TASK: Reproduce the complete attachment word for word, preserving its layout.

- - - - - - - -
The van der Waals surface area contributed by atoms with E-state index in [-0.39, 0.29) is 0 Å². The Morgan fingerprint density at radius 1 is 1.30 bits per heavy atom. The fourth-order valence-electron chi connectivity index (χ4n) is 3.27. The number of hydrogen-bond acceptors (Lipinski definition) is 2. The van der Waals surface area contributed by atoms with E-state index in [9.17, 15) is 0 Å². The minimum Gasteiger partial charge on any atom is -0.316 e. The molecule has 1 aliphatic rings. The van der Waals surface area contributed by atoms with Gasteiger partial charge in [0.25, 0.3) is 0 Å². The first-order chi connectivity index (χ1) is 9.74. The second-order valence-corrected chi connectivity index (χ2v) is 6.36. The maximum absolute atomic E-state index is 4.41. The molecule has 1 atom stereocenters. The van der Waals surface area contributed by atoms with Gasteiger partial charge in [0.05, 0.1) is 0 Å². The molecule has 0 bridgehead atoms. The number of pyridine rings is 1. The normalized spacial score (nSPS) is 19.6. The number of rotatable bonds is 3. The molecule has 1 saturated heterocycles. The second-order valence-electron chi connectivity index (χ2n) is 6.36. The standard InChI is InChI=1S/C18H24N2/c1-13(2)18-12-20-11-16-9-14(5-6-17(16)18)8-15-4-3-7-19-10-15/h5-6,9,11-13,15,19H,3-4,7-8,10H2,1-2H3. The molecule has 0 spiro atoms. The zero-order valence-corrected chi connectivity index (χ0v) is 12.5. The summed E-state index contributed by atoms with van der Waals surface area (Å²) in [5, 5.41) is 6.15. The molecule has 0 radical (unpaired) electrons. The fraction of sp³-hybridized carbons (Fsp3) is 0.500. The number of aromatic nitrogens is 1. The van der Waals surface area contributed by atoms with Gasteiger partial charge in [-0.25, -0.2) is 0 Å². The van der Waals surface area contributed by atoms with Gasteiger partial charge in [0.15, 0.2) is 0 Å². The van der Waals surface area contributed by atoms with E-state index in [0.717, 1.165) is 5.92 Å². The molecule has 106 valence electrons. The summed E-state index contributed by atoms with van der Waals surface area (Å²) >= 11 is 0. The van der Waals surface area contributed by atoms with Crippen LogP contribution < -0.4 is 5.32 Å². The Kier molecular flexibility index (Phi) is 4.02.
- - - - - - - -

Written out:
The van der Waals surface area contributed by atoms with E-state index in [-0.39, 0.29) is 0 Å². The Morgan fingerprint density at radius 1 is 1.30 bits per heavy atom. The fourth-order valence-electron chi connectivity index (χ4n) is 3.27. The number of hydrogen-bond acceptors (Lipinski definition) is 2. The van der Waals surface area contributed by atoms with E-state index in [9.17, 15) is 0 Å². The minimum Gasteiger partial charge on any atom is -0.316 e. The molecule has 1 aliphatic rings. The van der Waals surface area contributed by atoms with Gasteiger partial charge in [0.25, 0.3) is 0 Å². The first-order chi connectivity index (χ1) is 9.74. The second-order valence-corrected chi connectivity index (χ2v) is 6.36. The maximum absolute atomic E-state index is 4.41. The molecule has 1 atom stereocenters. The van der Waals surface area contributed by atoms with Gasteiger partial charge in [0.05, 0.1) is 0 Å². The molecule has 0 bridgehead atoms. The number of pyridine rings is 1. The normalized spacial score (nSPS) is 19.6. The number of rotatable bonds is 3. The molecule has 1 saturated heterocycles. The second-order valence-electron chi connectivity index (χ2n) is 6.36. The standard InChI is InChI=1S/C18H24N2/c1-13(2)18-12-20-11-16-9-14(5-6-17(16)18)8-15-4-3-7-19-10-15/h5-6,9,11-13,15,19H,3-4,7-8,10H2,1-2H3. The molecule has 0 spiro atoms. The zero-order valence-corrected chi connectivity index (χ0v) is 12.5. The summed E-state index contributed by atoms with van der Waals surface area (Å²) in [5, 5.41) is 6.15. The molecule has 0 radical (unpaired) electrons. The fraction of sp³-hybridized carbons (Fsp3) is 0.500. The number of aromatic nitrogens is 1. The van der Waals surface area contributed by atoms with Gasteiger partial charge in [-0.25, -0.2) is 0 Å². The van der Waals surface area contributed by atoms with Gasteiger partial charge in [0.15, 0.2) is 0 Å². The van der Waals surface area contributed by atoms with E-state index in [0.717, 1.165) is 5.92 Å². The molecule has 106 valence electrons. The summed E-state index contributed by atoms with van der Waals surface area (Å²) >= 11 is 0. The van der Waals surface area contributed by atoms with Crippen LogP contribution < -0.4 is 5.32 Å². The Kier molecular flexibility index (Phi) is 4.02.